Thursday, February 01, 2007

Now here’s a celebrity missionary… Bono! (who, like God and Willowcreek CC, “isn’t short of cash, mister”)

Before I raise my questions of restricting/charging money for ministry materials – and how Bono even remotely fits into the mix – let me first make this statement: U2 is by far my favourite secular band. I don’t have it listed in my favourites because it goes without saying and is a class unto itself. I mean, let’s face it: Bono is the undisputed Pope of Rock’n Roll. What else, at a purely sensory level, can lift the soul higher than Bono’s high-octave peals as he existentially laments our human confines? As for Bono’s profession of faith in Jesus Christ, it is at best enigmatic and confounding. But he is a compelling poet who echoes the cries of many-a-heart, and one would be hard-pressed to find fault in his work to fight poverty and injustice. Bono is indeed one person I would very much enjoy meeting in this life – placing a close second to Joshua Harris.

Now the inspiration, followed by the point, of my entry: Bono’s (strictly copyright) interview by Bill Hybels of Willowcreek Community Church (click for a small description and interesting discussion about it).

Now without having seen the interview, or knowing who is responsible for the near-impossibility of access to it, I can’t make too many comments about it. I know that my sister's church in Thunder Bay heralded the good news of Bono speaking at Redwood Alliance (via taped interview) in a local paper. However, what greatly amused me was this email sent to my sister from a friend in Germany who tried in vain to find the video on the web:

No Bono interview on the internet. Willow Creek offers a couple of DVD’s from the leadership conference, but as for the "exclusive interview with Bono" it says "not available". Well, maybe Bono would sue them if they would sell his precious thoughts and insights.... Only to give the money to the poor, obviously....

I still laugh at much of what is done in the name of Christian ministry with a price-tag attached (I mean, even Bono seems to agree in U2’s live version of “Bullet the Blue Sky” -- delivering a stinging indictment of money-pandering preachers with the quote up above in the blog entry title). I don’t think restricting/ charging money for books, recordings etc. is completely unallowable, just worthy of calls for greater examination in light of scripture (1 Corinthians 9:18; Matthew 10:8).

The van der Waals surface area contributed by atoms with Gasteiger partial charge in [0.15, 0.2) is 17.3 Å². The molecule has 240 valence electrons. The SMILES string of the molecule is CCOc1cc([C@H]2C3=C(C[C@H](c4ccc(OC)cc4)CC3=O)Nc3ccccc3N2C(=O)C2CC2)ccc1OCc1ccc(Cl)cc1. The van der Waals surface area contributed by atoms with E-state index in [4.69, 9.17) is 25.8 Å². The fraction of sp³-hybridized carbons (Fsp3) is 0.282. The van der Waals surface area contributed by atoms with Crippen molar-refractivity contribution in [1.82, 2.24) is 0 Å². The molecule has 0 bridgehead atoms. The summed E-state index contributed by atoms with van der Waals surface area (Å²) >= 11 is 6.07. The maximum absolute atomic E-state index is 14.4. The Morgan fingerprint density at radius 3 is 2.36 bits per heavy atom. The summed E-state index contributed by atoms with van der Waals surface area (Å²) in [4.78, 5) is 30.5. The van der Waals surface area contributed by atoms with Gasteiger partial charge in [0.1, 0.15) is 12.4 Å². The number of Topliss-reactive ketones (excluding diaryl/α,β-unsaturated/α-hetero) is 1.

I, for one, have been far greater blessed and refreshed (and far less impoverished) by ministers and their materials that “offer the Gospel free of charge” à la Paul, or who at least give free license to reproduction and distribution as such, like Ray Comfort and Keith Green (whose estate, however, has discontinued the practice). has sermons that are offered freely by prominent teachers like John Macarthur and John Piper (who is by and large pretty sound, except his “Christian hedonism” kick is still pretty whacky to me – probably the topic of a future entry).

But I have not been more blessed than I have been by the ministry of George Tabert. Links to his works (freely received and freely given) are under my Favourites column. I particularly recommend his recent sermon series explaining how the Levitical sacrificial system demonstrates the great breadth and richness of our salvation in Christ (which, as you can surmise, money can’t come close to touching).


Paula T said...

Here's a thought for ya:

I run the bookstore at our church, and we've talked about how much to charge for things we sell. A point that was brought up to me, was how our culture attributes quality to cost. So if I gave a CD away for free or $2.00, people figure it's not very good music. But if I charge 10 or 15$$, then it is valued as better music.

Also, working with Vineyard Music people, I realize how some people do music for a living. If you considered teaching your ministry and not your job....would you do it for free?

What about paying for housing? Food? Clothing? Is it lack of faith to ask for money to pay for these things, or is it being a wise christian and a good steward of the money God entrusts you with??

Renny said...

Thanks for the comments Paula. Your questions have inspired a new entry!